World

May 10, 2012

U.K. reverses decision on JSF jet deal

by David Stringer
Associated Press

Britain’s defense secretary is ditching proposals to buy a particular type of F-35 Joint Strike Fighter – reverting to an original plan previously criticized by Prime Minister David Cameron.

Defense Secretary Philip Hammond told lawmakers May 10 that Britain would no longer purchase F-35c variants of the Lockheed Martin fighter jet because the cost of modifications to ships needed to accommodate the plane would be about $3.2 billion.

The jet’s design – which does not include vertical take-off and landing – means aircraft carriers would need to be fitted with catapults and arrester gears.

Hammond said Britain would instead purchase F-35B jump jets, which don’t require modifications to ships and are compatible with U.S., French and Italian vessels.

That option was championed by Britain’s previous Labour Party government, but dumped by Cameron after he took office in 2010. At the time, Cameron said the F-35C model was “more capable, less expensive, has a longer range and carries more weapons.”

“The facts have changed and therefore so too must our approach,” Hammond told lawmakers. “This government will not blindly pursue projects and ignore cost growth and delays.”

Work on planned modifications had already cost between $65 million and $81 million, and there could be further exit payments to contractors in the United States, Hammond’s ministry acknowledged.

“It is as incoherent as it is ludicrous,” Labour’s defense spokesman, legislator Jim Murphy said. “The prime minister’s decisions have cost British time, British money, British talent and British prestige.”

He said the policy reversal was a “personal humiliation for David Cameron.”

Britain’s defence ministry said a decision on how many F-35 jets will be purchased will be made in 2015. The country’s military expects to receive its first Joint Strike Fighter jets in 2018.

Australia, Canada, Turkey, Italy, Norway, Denmark and the Netherlands are all also involved in the Joint Strike Fighter program, which has been troubled by cost hikes and delivery delays.

 




All of this week's top headlines to your email every Friday.


 
 

 

Headlines November 24, 2014

News: Hagel said to be stepping down as defense chief under pressure - Defense Secretary Chuck Hagel is stepping down under pressure, the first cabinet-level casualty of President Obama’s Democratic majority in the Senate and a beleaguered national security team that has struggled to stay ahead of an onslaught of global crises. Afghan mission for U.S....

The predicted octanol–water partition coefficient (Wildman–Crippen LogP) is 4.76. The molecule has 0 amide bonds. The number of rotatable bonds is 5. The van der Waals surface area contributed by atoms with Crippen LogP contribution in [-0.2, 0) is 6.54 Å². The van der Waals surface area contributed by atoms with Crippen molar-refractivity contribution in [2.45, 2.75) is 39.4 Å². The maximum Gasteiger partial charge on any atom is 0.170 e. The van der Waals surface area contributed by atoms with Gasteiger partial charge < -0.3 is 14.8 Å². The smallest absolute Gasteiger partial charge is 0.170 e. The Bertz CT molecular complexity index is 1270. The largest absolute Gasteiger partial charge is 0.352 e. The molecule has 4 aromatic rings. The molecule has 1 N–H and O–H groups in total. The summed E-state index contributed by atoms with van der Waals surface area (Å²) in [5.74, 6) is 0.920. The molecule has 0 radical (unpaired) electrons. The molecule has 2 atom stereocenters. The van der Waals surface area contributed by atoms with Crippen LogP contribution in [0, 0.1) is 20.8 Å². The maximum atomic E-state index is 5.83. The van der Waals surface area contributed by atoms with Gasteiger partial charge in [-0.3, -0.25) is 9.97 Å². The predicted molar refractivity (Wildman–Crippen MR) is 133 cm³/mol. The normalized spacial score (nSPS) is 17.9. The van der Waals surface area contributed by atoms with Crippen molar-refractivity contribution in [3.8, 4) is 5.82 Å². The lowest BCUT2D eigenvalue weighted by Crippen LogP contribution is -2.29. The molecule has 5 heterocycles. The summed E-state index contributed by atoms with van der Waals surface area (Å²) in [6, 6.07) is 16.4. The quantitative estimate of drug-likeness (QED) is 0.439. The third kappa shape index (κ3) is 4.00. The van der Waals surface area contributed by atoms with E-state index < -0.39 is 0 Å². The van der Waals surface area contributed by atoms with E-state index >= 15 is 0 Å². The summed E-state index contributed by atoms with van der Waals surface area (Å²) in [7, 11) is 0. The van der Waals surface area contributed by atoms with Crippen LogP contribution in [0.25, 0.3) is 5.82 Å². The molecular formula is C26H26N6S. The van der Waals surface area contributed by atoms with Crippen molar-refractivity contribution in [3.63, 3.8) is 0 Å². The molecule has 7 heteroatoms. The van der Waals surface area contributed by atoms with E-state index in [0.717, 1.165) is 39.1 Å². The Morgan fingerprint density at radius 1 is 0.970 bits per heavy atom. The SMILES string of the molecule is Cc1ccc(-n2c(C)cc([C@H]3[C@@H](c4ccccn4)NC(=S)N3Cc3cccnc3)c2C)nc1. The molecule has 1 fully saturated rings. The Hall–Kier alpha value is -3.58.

News Briefs November 24, 2014

Fog forces five U.S. choppers to land in Polish field Officials say that that fog forced five U.S. Army helicopters to make an emergency landing in a Polish field and spend the night there, the second such incident since September. The U.S. Army said 15 soldiers were moving equipment to their base in Germany Nov....
 
 
Air Force photograph by Samuel King Jr.

Navy’s first F-35C squadron surpasses 1,000 flight hours

Air Force photograph by Samuel King Jr. An F-35C Lightning II aircraft piloted by Lt. Cmdr. Chris Tabert, assigned to Strike Fighter Squadron (VFA) 101, flies the squadron’s first local sortie. The F-35C is the carrier va...
 

 
boeing-SC-787

Boeing South Carolina begins final assembly of its first 787-9 Dreamliner

Boeing has started final assembly of the 787-9 Dreamliner at its South Carolina facility. The team began joining large fuselage sections of the newest 787 Nov. 22 on schedule, a proud milestone for the South Carolina team and a...
 
 
Lockheed Martin image

Ball Aerospace equips Orion mission with key avionics, antenna hardware

Lockheed Martin image Ball Aerospace & Technologies Corp. is providing the phased array antennas and flight test cameras to prime contractor Lockheed Martin for Orion’s Exploration Flight Test-1 (EFT-1), which is an u...
 
 

Salina, Kansas, recalls anniversary of shuttered base

It has been 50 years this month since the announcement that Schilling Air Force Base was closing rattled Salina residents. The Salina Journal, which carried news of the closure in its Nov. 19, 1964, editions, reported that the economic disaster then spared no part of the community – real estate, retail, civic involvement, church attendance,...
 




0 Comments


Be the first to comment!


Leave a Reply

Your email address will not be published. Required fields are marked *

You may use these HTML tags and attributes: <a href="" title=""> <abbr title=""> <acronym title=""> <b> <blockquote cite=""> <cite> <code> <del datetime=""> <em> <i> <q cite=""> <strike> <strong>